Quantitative Modelling of Cell Metabolism

The Quantitative Modelling of Cell Metabolism team analyses quantitative multi-omics datasets, using them to produce fine-grained numerical descriptions of biological processes that can guide environmentally crucial metabolic engineering projects. We develop, publish and maintain high quality open-source software implementing our methodologies, thereby helping to promote biosustainability both inside the centre and in the broader scientific community.

What we try to achieve
We produce statistical analyses that connect measurements of intracellular metabolites, proteins and fluxes with detailed quantitative descriptions of fast regulatory mechanisms that underpin metabolism. In particular, we are interested in understanding the regulation of glycolysis and the chemical basis for overflow metabolism.

Why our research is important and how it can be used
Cell factories are a vital technology for ensuring that Earth remains habitable, but engineering cell factories is complicated, in large part due to the ubiquity of regulatory mechanisms that tend to sacrifice productivity for the sake of robustness.

Our analyses open new possibilities for the genetic engineering of cell factories, helping to pinpoint the causes of flux bottlenecks and to identify targets for gene knockouts.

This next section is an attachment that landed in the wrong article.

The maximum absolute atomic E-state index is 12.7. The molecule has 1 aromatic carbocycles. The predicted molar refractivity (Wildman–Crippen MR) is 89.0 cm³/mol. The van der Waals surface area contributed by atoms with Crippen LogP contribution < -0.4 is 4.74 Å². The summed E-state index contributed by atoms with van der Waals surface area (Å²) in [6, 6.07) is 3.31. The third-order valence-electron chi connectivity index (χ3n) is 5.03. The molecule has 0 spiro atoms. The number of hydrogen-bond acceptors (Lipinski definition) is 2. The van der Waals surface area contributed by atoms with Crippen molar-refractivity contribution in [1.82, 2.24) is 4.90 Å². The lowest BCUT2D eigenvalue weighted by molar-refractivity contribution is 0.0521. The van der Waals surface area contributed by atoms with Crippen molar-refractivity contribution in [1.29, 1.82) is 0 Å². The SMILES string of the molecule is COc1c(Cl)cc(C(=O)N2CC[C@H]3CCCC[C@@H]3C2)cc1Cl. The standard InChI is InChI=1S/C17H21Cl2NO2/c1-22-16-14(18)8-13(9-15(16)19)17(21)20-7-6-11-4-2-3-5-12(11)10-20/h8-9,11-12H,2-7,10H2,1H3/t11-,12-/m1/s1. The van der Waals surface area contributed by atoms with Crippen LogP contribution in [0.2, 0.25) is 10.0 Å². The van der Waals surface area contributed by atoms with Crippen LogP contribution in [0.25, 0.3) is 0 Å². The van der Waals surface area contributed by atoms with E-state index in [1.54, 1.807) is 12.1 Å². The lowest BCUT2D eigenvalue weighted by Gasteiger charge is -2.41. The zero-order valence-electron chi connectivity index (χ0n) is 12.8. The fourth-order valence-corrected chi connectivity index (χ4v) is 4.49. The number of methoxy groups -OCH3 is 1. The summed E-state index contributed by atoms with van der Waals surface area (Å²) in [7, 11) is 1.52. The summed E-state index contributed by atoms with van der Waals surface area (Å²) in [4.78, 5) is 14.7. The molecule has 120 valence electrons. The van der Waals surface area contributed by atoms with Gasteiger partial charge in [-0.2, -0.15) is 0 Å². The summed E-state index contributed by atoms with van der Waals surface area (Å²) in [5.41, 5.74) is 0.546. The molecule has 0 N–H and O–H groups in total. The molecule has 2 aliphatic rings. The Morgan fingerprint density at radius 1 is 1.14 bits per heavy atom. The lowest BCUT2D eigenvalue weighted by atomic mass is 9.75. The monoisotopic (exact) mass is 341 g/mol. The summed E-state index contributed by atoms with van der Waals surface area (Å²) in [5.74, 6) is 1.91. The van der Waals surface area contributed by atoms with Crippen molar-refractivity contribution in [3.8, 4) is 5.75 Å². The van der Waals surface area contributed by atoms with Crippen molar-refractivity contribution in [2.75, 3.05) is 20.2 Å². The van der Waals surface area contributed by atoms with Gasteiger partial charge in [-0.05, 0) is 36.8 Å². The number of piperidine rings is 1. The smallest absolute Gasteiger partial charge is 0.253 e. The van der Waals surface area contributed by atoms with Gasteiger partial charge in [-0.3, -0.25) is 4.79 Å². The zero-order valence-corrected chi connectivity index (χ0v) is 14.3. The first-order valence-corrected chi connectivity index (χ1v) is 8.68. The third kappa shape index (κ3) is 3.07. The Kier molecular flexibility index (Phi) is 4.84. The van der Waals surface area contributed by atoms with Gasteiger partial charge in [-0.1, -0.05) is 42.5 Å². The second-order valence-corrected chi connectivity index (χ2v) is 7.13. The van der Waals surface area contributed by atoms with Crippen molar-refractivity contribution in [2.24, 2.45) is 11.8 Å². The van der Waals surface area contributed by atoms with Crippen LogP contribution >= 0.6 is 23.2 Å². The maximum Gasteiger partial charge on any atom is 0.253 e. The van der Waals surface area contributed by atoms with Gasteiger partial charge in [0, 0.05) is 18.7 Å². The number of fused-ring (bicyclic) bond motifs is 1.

How we achieve our aims – methods, tools, technologies
It has been known for over 100 years that many regulatory mechanisms can be described mathematically using systems of non-linear rate equations called kinetic models, but appropriate parameter inference has only recently become feasible due to advances in computational statistics. Great progress has also recently occurred in experimental methods for metabolite, protein and flux quantification, and it is now possible to perform statistical analyses of accurate models of key pathways using real experimental data.

Our team includes theoreticians, experimentalists, software developers and statisticians, all working together to ensure that our analyses are accurate, reproducible and actionable.

The group is headed by PI Lars Keld Nielsen and CO-PI Teddy Groves and is located at Lyngby Campus, building 220, fifth floor, room 522.